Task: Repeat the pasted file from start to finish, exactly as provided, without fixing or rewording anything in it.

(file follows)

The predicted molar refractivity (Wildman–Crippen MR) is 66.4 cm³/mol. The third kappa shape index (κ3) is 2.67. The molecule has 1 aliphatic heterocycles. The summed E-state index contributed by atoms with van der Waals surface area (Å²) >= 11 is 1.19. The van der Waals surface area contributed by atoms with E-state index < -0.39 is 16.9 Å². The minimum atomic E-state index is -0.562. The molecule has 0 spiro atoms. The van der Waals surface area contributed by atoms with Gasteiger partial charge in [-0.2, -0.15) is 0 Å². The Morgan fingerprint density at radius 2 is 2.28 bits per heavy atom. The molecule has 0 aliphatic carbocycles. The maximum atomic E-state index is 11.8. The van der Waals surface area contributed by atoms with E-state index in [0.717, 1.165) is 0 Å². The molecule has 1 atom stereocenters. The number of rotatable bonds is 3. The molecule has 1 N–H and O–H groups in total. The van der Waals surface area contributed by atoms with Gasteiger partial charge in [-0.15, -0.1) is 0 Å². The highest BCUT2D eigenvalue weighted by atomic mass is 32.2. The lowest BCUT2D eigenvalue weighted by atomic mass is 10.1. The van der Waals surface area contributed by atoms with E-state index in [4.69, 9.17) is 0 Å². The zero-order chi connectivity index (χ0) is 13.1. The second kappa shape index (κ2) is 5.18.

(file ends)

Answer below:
The predicted molar refractivity (Wildman–Crippen MR) is 66.4 cm³/mol. The third kappa shape index (κ3) is 2.67. The molecule has 1 aliphatic heterocycles. The summed E-state index contributed by atoms with van der Waals surface area (Å²) >= 11 is 1.19. The van der Waals surface area contributed by atoms with E-state index < -0.39 is 16.9 Å². The minimum atomic E-state index is -0.562. The molecule has 0 spiro atoms. The van der Waals surface area contributed by atoms with Gasteiger partial charge in [-0.2, -0.15) is 0 Å². The Morgan fingerprint density at radius 2 is 2.28 bits per heavy atom. The molecule has 0 aliphatic carbocycles. The maximum atomic E-state index is 11.8. The van der Waals surface area contributed by atoms with E-state index in [0.717, 1.165) is 0 Å². The molecule has 1 atom stereocenters. The number of rotatable bonds is 3. The molecule has 1 N–H and O–H groups in total. The van der Waals surface area contributed by atoms with Gasteiger partial charge in [-0.15, -0.1) is 0 Å². The highest BCUT2D eigenvalue weighted by atomic mass is 32.2. The lowest BCUT2D eigenvalue weighted by atomic mass is 10.1. The van der Waals surface area contributed by atoms with E-state index in [4.69, 9.17) is 0 Å². The zero-order chi connectivity index (χ0) is 13.1. The second kappa shape index (κ2) is 5.18.